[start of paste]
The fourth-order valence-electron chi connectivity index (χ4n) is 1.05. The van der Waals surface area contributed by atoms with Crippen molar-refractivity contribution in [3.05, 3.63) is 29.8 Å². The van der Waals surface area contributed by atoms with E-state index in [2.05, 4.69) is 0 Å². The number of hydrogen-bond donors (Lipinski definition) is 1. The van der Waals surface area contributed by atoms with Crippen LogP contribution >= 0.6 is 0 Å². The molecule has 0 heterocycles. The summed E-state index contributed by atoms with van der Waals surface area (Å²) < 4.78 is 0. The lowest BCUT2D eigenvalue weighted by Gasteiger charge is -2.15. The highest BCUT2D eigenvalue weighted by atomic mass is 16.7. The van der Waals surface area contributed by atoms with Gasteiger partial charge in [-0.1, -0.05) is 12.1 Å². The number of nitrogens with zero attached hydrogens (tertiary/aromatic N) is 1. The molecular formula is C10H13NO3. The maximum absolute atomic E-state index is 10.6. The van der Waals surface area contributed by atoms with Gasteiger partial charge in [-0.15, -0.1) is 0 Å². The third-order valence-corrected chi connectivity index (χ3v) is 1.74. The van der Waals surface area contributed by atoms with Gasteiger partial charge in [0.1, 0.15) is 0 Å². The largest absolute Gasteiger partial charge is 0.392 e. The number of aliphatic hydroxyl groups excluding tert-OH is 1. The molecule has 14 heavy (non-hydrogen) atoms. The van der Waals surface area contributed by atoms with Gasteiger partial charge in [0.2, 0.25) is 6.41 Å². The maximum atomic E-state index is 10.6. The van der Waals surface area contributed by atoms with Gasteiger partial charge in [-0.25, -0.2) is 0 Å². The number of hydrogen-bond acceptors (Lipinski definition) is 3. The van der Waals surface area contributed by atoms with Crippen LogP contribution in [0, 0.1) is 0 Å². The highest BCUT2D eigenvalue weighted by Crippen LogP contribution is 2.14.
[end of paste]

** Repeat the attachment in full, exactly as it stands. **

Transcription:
The fourth-order valence-electron chi connectivity index (χ4n) is 1.05. The van der Waals surface area contributed by atoms with Crippen molar-refractivity contribution in [3.05, 3.63) is 29.8 Å². The van der Waals surface area contributed by atoms with E-state index in [2.05, 4.69) is 0 Å². The number of hydrogen-bond donors (Lipinski definition) is 1. The van der Waals surface area contributed by atoms with Crippen LogP contribution >= 0.6 is 0 Å². The molecule has 0 heterocycles. The summed E-state index contributed by atoms with van der Waals surface area (Å²) < 4.78 is 0. The lowest BCUT2D eigenvalue weighted by Gasteiger charge is -2.15. The highest BCUT2D eigenvalue weighted by atomic mass is 16.7. The van der Waals surface area contributed by atoms with Gasteiger partial charge in [-0.1, -0.05) is 12.1 Å². The number of nitrogens with zero attached hydrogens (tertiary/aromatic N) is 1. The molecular formula is C10H13NO3. The maximum absolute atomic E-state index is 10.6. The van der Waals surface area contributed by atoms with Gasteiger partial charge in [-0.15, -0.1) is 0 Å². The third-order valence-corrected chi connectivity index (χ3v) is 1.74. The van der Waals surface area contributed by atoms with Gasteiger partial charge in [0.1, 0.15) is 0 Å². The largest absolute Gasteiger partial charge is 0.392 e. The number of aliphatic hydroxyl groups excluding tert-OH is 1. The molecule has 14 heavy (non-hydrogen) atoms. The van der Waals surface area contributed by atoms with Gasteiger partial charge in [0.2, 0.25) is 6.41 Å². The maximum atomic E-state index is 10.6. The van der Waals surface area contributed by atoms with Gasteiger partial charge in [-0.25, -0.2) is 0 Å². The number of hydrogen-bond acceptors (Lipinski definition) is 3. The van der Waals surface area contributed by atoms with Crippen LogP contribution in [0, 0.1) is 0 Å². The highest BCUT2D eigenvalue weighted by Crippen LogP contribution is 2.14.